The report said there were "dozens of intelligence reports and acts of violence" in Benghazi indicating that the danger was growing but there also was a "woefully inadequate response by our government officials," he said.


Envoy: OK possible for Syrian peace plan

MOSCOW, Dec. 31 (UPI) -- An international envoy struggling to find an end to the conflict in Syria says he hopes world leaders can accept a proposal put forth by Russia.

Lakhdar Brahimi said Sunday he had discussed the plan with Russia and Syria, RIA Novosti reported.

"I think this proposal could be adopted by the international community," he said, without providing details.

A previous United Nations peace plan collapsed in April.

Brahimi could meet with Russia and the United States in January, Russian Deputy Foreign Minister Gennady Gatilov said Sunday.

Brahimi said the situation in Syria was "getting worse by the day."

Some 36 people died in fighting Monday around Syria, the Syrian Network for Human Rights reported. Half of the casualties were in and around Damascus.

On Monday, Turkey dismissed as "disinformation" a report from Iranian Press TV that Syrian forces had captured four Turkish fight pilots, Today's Zaman reported.

Turkey is a former ally of Syria, but asked NATO to deploy anti-missile batteries along its border with its southern neighbors in early December in protest of Syrian President's Bashar Assad's violent attacks against civilians.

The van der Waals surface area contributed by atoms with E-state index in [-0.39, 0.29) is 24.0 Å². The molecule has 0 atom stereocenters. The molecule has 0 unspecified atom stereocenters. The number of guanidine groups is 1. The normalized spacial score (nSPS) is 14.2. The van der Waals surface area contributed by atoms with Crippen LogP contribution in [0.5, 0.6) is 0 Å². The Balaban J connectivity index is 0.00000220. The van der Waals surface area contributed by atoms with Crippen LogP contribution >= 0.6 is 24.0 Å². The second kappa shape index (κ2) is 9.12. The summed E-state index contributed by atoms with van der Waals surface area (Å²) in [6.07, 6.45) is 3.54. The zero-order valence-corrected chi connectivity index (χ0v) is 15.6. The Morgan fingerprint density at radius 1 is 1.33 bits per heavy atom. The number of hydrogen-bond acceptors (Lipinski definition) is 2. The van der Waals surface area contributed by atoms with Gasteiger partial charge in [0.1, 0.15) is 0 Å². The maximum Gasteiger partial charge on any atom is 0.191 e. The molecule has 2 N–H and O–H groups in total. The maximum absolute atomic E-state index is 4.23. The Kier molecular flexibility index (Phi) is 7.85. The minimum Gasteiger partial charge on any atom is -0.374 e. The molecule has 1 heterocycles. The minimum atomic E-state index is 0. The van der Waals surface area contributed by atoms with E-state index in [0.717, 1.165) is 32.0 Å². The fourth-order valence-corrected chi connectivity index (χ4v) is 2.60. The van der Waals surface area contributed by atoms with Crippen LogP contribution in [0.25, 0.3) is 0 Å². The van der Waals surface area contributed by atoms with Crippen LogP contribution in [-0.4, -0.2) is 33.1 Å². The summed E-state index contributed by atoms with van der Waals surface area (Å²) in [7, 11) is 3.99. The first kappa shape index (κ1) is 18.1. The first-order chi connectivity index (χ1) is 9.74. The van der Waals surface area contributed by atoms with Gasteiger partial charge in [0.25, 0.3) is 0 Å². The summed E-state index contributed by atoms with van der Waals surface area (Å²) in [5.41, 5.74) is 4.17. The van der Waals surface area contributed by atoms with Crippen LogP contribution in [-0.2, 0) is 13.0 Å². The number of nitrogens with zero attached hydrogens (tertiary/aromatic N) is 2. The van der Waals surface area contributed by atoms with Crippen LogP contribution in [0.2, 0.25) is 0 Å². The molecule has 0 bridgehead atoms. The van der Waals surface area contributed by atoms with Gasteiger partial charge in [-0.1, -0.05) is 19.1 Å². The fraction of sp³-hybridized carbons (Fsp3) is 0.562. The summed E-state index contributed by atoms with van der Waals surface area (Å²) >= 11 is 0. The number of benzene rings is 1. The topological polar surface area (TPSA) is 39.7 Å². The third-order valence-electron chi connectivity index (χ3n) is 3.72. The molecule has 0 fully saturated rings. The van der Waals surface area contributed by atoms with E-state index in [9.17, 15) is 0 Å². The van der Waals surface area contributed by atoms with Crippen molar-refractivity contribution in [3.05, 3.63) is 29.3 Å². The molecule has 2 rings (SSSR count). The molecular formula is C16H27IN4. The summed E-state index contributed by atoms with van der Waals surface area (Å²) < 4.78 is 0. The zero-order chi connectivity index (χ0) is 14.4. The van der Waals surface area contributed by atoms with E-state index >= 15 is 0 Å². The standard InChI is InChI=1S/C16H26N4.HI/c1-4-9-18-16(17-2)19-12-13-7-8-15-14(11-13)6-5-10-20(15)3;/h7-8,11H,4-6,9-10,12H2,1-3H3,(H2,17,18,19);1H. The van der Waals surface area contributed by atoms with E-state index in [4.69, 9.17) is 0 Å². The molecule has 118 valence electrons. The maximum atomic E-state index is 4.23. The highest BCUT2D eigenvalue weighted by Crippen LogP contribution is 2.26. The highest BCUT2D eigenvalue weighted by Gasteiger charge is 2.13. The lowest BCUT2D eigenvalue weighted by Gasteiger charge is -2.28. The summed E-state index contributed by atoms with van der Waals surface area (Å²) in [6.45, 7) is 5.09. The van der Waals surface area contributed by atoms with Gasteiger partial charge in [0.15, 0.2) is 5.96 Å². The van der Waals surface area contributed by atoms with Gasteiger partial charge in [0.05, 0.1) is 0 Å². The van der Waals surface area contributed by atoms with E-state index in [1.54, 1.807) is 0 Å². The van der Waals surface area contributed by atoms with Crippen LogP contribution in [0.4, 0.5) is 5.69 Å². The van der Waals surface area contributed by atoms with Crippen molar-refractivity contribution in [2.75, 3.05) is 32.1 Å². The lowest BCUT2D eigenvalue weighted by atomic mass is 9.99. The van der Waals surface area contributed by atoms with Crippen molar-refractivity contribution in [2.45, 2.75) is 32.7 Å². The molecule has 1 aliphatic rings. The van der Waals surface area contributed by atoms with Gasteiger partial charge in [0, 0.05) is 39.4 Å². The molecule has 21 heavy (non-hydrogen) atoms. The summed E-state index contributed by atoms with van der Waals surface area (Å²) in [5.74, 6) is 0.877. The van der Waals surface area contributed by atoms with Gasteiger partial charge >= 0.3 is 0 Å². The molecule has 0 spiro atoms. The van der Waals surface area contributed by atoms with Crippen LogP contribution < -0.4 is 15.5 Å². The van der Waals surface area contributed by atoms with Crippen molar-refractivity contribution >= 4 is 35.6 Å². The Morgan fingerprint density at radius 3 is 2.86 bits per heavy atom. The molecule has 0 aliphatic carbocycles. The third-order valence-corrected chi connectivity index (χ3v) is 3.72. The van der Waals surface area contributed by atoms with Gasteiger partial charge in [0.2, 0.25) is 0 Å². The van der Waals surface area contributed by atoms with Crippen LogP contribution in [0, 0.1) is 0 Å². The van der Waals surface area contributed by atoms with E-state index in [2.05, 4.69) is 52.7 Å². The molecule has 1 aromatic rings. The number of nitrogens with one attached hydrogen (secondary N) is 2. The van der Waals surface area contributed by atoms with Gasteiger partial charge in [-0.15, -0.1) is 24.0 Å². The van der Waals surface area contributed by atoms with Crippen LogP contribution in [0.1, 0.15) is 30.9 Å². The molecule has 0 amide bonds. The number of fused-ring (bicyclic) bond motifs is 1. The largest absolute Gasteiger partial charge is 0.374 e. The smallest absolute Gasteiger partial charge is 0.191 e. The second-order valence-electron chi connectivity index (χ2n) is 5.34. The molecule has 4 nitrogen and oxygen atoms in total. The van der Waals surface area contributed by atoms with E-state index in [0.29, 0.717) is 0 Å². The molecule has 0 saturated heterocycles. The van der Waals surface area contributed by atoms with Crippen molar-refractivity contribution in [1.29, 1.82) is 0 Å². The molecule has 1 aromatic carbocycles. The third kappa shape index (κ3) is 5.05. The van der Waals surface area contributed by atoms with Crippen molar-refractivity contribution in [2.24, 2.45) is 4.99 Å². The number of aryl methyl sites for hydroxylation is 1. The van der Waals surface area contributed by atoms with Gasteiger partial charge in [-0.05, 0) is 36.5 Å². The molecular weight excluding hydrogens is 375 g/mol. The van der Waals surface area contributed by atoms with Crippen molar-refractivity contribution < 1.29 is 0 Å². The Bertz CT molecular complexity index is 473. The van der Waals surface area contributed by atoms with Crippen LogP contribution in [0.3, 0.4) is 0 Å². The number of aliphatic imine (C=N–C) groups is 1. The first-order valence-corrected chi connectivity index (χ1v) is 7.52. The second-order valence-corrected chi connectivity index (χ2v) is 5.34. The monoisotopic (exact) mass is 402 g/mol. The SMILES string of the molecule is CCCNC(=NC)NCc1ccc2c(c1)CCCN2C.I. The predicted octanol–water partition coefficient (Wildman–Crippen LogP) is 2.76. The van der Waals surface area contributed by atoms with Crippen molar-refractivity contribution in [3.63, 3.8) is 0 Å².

Judge: Texas can cut Planned Parenthood

AUSTIN, Texas, Dec. 31 (UPI) -- Planned Parenthood can be excluded from Texas' Women's Health Program when it launches Tuesday, a judge ruled Monday.

State Judge Gary Harger denied Planned Parenthood's request for a temporary restraining order that would have kept the organization in the program, which provides contraceptive and preventive healthcare to low-income women, the Austin (Texas) American-Statesman reported.

"We are pleased the court rejected Planned Parenthood's latest attempt to skirt state law," said Lauren Bean, a spokeswoman for Texas Attorney General Greg Abbott. "The Texas Attorney General's office will continue to defend the Texas Legislature's decision to prohibit abortion providers and their affiliates from receiving taxpayer dollars through the Women's Health Program."

Ken Lambrecht, president and chief executive officer of Planned Parenthood of Greater Texas, said the decision was disappointing.

"It is shocking that once again Texas officials are letting politics jeopardize healthcare access for women," Lambrecht said. "This case isn't about Planned Parenthood; it's about women ... who rely on us for basic, preventive healthcare."

Planned Parenthood argued state laws regulating Women's Health Program don't give Texas officials the authority to exclude the organization, among other things. Texas Gov. Rick Perry and other Republican leaders countered that Texas can determine which agencies qualify for inclusion in the program.